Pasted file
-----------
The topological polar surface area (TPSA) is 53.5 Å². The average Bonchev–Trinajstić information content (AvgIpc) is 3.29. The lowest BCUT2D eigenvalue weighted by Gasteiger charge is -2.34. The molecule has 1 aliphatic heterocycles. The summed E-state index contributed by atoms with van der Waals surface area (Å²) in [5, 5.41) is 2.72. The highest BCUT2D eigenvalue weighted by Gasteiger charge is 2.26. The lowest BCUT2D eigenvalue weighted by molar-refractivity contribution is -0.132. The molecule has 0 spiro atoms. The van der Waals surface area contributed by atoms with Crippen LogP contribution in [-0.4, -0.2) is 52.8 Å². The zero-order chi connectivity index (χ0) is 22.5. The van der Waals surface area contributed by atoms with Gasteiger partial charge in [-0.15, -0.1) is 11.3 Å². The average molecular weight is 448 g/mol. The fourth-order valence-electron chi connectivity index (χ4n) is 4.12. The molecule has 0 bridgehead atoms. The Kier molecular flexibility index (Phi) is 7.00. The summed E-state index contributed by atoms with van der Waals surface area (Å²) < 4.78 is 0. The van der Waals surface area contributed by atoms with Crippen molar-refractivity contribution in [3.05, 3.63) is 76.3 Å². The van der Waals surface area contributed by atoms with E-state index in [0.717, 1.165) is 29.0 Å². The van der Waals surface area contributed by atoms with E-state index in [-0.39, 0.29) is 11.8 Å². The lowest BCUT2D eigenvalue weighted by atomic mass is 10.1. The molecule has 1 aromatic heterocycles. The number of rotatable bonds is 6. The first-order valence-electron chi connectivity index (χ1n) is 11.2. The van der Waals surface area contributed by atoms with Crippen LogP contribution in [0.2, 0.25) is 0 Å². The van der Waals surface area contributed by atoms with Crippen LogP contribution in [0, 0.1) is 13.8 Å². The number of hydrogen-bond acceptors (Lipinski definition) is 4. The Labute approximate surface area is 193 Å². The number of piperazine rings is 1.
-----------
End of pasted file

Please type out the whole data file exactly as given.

The topological polar surface area (TPSA) is 53.5 Å². The average Bonchev–Trinajstić information content (AvgIpc) is 3.29. The lowest BCUT2D eigenvalue weighted by Gasteiger charge is -2.34. The molecule has 1 aliphatic heterocycles. The summed E-state index contributed by atoms with van der Waals surface area (Å²) in [5, 5.41) is 2.72. The highest BCUT2D eigenvalue weighted by Gasteiger charge is 2.26. The lowest BCUT2D eigenvalue weighted by molar-refractivity contribution is -0.132. The molecule has 0 spiro atoms. The van der Waals surface area contributed by atoms with Crippen LogP contribution in [-0.4, -0.2) is 52.8 Å². The zero-order chi connectivity index (χ0) is 22.5. The van der Waals surface area contributed by atoms with Gasteiger partial charge in [-0.15, -0.1) is 11.3 Å². The average molecular weight is 448 g/mol. The fourth-order valence-electron chi connectivity index (χ4n) is 4.12. The molecule has 0 bridgehead atoms. The Kier molecular flexibility index (Phi) is 7.00. The summed E-state index contributed by atoms with van der Waals surface area (Å²) < 4.78 is 0. The van der Waals surface area contributed by atoms with Crippen molar-refractivity contribution in [3.05, 3.63) is 76.3 Å². The van der Waals surface area contributed by atoms with E-state index in [0.717, 1.165) is 29.0 Å². The van der Waals surface area contributed by atoms with E-state index in [-0.39, 0.29) is 11.8 Å². The lowest BCUT2D eigenvalue weighted by atomic mass is 10.1. The molecule has 1 aromatic heterocycles. The number of rotatable bonds is 6. The first-order valence-electron chi connectivity index (χ1n) is 11.2. The van der Waals surface area contributed by atoms with Crippen LogP contribution in [0.2, 0.25) is 0 Å². The van der Waals surface area contributed by atoms with Crippen LogP contribution in [0, 0.1) is 13.8 Å². The number of hydrogen-bond acceptors (Lipinski definition) is 4. The Labute approximate surface area is 193 Å². The number of piperazine rings is 1.